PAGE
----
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Posted 26 January 2011 - 05:22 PM

I'm not sure how good an idea the "DO NOT LET GO" is, as mongo current goes through the starter windings, and it's really really hard to get to it when it needs replacing.

I understand the reasoning, though.

Loss of compression sounds like a reasonable hypothesis as to the cause, with the symptom being faster cranking, but rings aren't the only place compression could be lost. Valves not seating seems a possibility, but how that would fix itself after sputtering for a while is beyond my simple understanding. Loose in its guide so it doesn't seat, sounds really bad. Sticking open, sounds really bad, too, and really bad if it's sticking far enough out to meet a piston. Rings, on the other hand, would recover with some oil pressure, but it shouldn't take that long, I wouldn't think (again considering my limited understanding of what actually makes these things work.)
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#4 CCook82

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Posted 26 January 2011 - 06:55 PM

Had the same syndrome after a couple of weeks away from bike, an 06 with 30,000 miles (hey, I bought it used with 1700 miles). Usually run a bit of Startron in tank, but not frequently. I definitely felt I had lost compression as I had the faster starter and engine spin with no attempts to fire the mixture. Even though I felt it was for pure motherhood, since I had put new irridium plugs in less than a 1000 miles prior, I decided to pull them and look at them. Thought maybe I had left one loose. They were tight, but they were dark/ dry carboned. I cleaned them, closed the plug gap to .028 and re installed. Bike fired by the second or third spin, but emitted some rich exhaust. Susequent ride, all was well, and since then.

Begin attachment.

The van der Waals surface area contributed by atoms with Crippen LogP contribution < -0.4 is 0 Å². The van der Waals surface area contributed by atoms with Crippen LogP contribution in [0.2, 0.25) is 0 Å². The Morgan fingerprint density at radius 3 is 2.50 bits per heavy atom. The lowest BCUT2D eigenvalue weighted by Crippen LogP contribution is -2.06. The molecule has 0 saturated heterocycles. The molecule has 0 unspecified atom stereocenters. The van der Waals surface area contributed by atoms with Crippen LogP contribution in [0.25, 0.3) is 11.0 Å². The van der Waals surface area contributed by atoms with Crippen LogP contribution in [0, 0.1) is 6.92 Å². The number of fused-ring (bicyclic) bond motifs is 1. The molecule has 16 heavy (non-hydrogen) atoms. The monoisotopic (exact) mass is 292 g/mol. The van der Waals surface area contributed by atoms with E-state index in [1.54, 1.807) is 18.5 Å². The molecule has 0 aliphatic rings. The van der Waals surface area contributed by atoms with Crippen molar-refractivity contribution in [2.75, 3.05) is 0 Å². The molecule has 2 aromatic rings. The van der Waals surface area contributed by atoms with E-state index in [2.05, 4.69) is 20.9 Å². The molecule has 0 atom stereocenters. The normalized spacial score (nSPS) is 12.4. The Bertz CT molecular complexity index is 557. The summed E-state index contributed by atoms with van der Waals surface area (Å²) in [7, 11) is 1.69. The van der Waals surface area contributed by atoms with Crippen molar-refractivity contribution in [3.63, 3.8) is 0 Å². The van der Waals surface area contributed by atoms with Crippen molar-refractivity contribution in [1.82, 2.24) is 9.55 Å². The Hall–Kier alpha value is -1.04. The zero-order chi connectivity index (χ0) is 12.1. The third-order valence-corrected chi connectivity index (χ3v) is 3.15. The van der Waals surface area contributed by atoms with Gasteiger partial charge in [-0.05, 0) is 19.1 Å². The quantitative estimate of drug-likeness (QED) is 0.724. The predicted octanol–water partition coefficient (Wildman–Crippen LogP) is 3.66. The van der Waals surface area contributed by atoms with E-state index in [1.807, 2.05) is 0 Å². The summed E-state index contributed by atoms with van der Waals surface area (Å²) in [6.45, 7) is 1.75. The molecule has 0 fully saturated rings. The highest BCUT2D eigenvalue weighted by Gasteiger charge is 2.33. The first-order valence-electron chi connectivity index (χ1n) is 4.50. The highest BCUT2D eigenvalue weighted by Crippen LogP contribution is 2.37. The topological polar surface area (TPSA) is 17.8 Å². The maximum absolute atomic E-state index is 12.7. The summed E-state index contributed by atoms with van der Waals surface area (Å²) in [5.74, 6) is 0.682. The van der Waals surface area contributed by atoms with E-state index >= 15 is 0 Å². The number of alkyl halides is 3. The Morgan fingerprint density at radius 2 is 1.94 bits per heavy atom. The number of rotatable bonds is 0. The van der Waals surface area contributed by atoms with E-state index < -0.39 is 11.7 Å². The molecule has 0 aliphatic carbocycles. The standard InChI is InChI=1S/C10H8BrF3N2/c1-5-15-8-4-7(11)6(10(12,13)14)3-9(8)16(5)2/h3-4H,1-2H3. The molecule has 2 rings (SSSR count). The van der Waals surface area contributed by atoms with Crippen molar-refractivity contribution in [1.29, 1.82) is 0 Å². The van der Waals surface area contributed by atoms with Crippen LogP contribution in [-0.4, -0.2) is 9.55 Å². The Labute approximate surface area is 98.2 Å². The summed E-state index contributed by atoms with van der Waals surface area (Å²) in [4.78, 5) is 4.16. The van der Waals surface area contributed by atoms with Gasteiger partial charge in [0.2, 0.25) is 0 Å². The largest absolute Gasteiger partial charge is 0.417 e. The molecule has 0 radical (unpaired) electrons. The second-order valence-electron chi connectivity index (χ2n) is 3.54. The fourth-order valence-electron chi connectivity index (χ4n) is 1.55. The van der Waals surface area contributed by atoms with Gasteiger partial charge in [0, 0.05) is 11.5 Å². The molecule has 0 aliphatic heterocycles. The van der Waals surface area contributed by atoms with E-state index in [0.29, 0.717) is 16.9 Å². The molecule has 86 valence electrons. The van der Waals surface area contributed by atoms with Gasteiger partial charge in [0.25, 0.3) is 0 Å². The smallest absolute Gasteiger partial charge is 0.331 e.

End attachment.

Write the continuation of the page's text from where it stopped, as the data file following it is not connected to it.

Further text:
I have no idea what happened really, but I speculate that something is causing the mixture to go rich. I believe this is fouling the plugs, and may even be placing enough deposit on the valves to cause low compression on subsequent restart.

I have a mechanic aquaintenance who says he has seen a hard carbon deposit on valves running on E10, even if the unit has low mileage. It is his theory that the deposit goes on wet, runs to the vavle face on sitting, and bakes to a very hard surface that is very difficult to remove. On the few units encountered to date (none FJR's), he has simply replaced the valves.

I plan to use more Seafoam and/ or Startron and see what happens. And of course await the day when the science of all this Ethanol insanity dawns upon my congressmen --- NOT!!

#5 luvtoride

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Posted 27 January 2011 - 05:54 AM

I've had it happen twice on my bike. WFO throttle seemed to remedy the situation.
Shut up and Ride!!!

Godspeed TWN. We miss you.

#6 FJReady

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Posted 27 January 2011 - 06:18 AM

Only happened once to me in 70K miles. Incident was a spring startup maybe 40K miles ago. WOT ultimately fixed it but required a jump from a car battery as initial bike only battery power was exhausted before she sputtered to life.